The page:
Susan Hinchcliffe, Leader of Bradford Council, unveiled plans for a new railway station in the heart of Bradford that would extend the city center and open in 2030.
Supported by a coalition consisted of Transport for the North, Network Rail, West Yorkshire Combined Authority, Northern Powerhouse partnership and a host of other organizations and private sector businesses.
Hinchcliffe said, “It is disgraceful that a place the size of Bradford is still not on the mainline. We have two local stations that are not fit for purpose, or properly linked at all.
The proposed Northern Powerhouse Rail (NPR) mainline route would link Leeds and Manchester and form part of a wider network running east to west across the country. Bradford’s inclusion on NPR is expected to add millions to the economy and create 27,000 jobs.
The announcement comes ahead of the publication of the Government’s Integrated Rail Plan, which it is hoped will set out a timetable for the delivery of not only Northern Powerhouse Rail but also the Birmingham-Leeds section of the HS2 network.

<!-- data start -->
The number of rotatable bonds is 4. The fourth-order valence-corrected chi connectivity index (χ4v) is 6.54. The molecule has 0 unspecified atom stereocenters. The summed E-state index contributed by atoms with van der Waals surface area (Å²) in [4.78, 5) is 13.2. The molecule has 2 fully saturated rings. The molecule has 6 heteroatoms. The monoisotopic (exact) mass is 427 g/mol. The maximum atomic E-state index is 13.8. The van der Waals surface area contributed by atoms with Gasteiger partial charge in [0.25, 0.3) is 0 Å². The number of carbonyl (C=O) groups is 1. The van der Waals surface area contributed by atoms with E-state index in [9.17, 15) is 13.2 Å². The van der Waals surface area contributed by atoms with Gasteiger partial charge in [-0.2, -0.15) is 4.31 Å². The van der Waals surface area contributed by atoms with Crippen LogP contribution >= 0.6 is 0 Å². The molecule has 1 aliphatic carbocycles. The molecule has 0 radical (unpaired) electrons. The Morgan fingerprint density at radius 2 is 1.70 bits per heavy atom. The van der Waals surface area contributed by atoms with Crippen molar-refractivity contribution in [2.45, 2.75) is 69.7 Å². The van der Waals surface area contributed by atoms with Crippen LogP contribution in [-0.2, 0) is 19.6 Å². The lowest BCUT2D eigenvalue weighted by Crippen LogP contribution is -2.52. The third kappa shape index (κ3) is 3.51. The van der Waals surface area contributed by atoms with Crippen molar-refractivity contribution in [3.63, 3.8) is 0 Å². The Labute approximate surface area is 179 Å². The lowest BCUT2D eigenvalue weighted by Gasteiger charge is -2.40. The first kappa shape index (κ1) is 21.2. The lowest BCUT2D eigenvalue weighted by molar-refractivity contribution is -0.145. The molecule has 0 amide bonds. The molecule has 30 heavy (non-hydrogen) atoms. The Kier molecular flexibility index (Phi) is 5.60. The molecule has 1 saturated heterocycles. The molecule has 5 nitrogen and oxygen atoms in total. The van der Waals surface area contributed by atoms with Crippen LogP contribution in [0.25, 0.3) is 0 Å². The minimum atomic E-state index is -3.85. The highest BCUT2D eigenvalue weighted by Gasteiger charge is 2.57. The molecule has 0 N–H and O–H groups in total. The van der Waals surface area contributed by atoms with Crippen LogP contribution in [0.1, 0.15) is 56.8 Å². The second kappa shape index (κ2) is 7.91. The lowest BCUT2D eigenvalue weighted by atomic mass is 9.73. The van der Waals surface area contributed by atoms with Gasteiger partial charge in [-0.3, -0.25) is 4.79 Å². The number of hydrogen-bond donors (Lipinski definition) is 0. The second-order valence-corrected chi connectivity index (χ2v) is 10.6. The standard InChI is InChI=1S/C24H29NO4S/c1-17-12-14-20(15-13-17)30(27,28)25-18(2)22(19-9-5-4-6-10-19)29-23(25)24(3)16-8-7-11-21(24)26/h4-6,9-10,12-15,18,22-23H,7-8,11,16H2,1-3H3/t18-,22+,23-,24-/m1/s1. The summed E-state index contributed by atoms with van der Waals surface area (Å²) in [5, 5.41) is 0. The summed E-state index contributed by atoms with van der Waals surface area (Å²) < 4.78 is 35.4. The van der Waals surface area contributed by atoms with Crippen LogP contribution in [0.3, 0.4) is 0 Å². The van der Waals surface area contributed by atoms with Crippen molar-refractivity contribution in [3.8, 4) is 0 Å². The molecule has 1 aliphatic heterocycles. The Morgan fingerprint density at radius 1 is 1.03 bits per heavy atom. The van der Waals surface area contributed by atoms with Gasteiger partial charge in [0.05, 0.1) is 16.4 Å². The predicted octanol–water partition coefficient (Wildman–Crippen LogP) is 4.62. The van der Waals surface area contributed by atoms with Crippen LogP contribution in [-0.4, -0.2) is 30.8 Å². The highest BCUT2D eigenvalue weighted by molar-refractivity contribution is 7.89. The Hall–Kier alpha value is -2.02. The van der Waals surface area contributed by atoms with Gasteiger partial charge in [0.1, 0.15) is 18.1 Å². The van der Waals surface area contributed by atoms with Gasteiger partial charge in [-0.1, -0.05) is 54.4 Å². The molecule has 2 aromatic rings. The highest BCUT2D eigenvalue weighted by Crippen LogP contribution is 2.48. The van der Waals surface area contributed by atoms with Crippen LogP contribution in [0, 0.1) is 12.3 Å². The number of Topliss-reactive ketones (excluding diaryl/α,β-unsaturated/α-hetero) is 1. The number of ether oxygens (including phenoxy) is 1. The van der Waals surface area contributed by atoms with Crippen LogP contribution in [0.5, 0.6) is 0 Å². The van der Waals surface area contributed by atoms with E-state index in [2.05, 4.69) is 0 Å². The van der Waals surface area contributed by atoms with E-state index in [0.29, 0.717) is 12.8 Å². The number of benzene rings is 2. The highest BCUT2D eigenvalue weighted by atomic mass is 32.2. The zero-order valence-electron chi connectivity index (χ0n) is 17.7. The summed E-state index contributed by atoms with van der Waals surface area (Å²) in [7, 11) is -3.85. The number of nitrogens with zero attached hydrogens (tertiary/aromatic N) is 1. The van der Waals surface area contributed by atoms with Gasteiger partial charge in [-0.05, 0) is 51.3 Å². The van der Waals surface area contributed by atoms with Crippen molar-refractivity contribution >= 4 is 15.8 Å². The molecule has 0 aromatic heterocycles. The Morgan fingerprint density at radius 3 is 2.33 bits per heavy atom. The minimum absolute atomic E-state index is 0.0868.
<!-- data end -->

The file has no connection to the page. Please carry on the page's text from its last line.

“We stand on the cusp of a fantastic opportunity for this city to grow and fulfil its destiny. As we continue to battle the Covid pandemic, we are also planning for our future” she added.
Revealing details of the plans, Bradford Council said the scheme – estimated to cost £500m– it would slash train journey times between Leeds and Bradford to just seven minutes.
The railways station will be at the six-acre St James’s Market site at Essex Street which is owned by the Council and is opposite the Cineworld cinema, just a short walk from the Interchange station that it would eventually replace. It is also just off the A650 Wakefield Road and is only minutes away from the M606 link to the motorway network.
Hinchliffe fruthermore said “The Prime Minister said he supported an NPR route between Leeds and Manchester back in summer 2019 but we are still waiting for that commitment to be backed up.
“It often feels as if Bradford, the UK’s seventh largest city and one of its most diverse, doesn’t really feature when decisions are being made in Whitehall.
“We now have a station site, on the edge of the city centre and at the heart of our Southern Gateway regeneration area, that is viable, deliverable and within our control.”